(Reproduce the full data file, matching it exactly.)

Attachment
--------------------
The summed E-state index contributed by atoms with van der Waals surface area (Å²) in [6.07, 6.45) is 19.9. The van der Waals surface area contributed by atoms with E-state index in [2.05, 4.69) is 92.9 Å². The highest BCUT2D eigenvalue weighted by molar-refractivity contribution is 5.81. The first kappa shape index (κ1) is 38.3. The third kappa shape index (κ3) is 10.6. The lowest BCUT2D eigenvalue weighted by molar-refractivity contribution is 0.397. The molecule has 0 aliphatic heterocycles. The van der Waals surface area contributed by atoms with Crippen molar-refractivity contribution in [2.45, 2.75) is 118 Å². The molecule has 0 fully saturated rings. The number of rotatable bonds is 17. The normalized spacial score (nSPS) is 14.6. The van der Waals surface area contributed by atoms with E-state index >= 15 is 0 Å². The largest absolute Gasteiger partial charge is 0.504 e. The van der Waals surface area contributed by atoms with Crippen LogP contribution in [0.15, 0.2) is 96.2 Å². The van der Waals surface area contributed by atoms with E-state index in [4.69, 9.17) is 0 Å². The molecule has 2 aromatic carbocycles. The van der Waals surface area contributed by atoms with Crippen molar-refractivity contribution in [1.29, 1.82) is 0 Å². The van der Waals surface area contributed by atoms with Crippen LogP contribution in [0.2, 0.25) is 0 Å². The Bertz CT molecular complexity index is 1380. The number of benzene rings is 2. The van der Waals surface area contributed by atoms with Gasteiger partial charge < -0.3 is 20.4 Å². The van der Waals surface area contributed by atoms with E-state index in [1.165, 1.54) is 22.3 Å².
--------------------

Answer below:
The summed E-state index contributed by atoms with van der Waals surface area (Å²) in [6.07, 6.45) is 19.9. The van der Waals surface area contributed by atoms with E-state index in [2.05, 4.69) is 92.9 Å². The highest BCUT2D eigenvalue weighted by molar-refractivity contribution is 5.81. The first kappa shape index (κ1) is 38.3. The third kappa shape index (κ3) is 10.6. The lowest BCUT2D eigenvalue weighted by molar-refractivity contribution is 0.397. The molecule has 0 aliphatic heterocycles. The van der Waals surface area contributed by atoms with Crippen molar-refractivity contribution in [2.45, 2.75) is 118 Å². The molecule has 0 fully saturated rings. The number of rotatable bonds is 17. The normalized spacial score (nSPS) is 14.6. The van der Waals surface area contributed by atoms with E-state index >= 15 is 0 Å². The largest absolute Gasteiger partial charge is 0.504 e. The van der Waals surface area contributed by atoms with Crippen LogP contribution in [0.15, 0.2) is 96.2 Å². The van der Waals surface area contributed by atoms with E-state index in [4.69, 9.17) is 0 Å². The molecule has 2 aromatic carbocycles. The van der Waals surface area contributed by atoms with Crippen molar-refractivity contribution in [1.29, 1.82) is 0 Å². The van der Waals surface area contributed by atoms with Crippen LogP contribution in [0.2, 0.25) is 0 Å². The Bertz CT molecular complexity index is 1380. The number of benzene rings is 2. The van der Waals surface area contributed by atoms with Gasteiger partial charge < -0.3 is 20.4 Å². The van der Waals surface area contributed by atoms with E-state index in [1.165, 1.54) is 22.3 Å².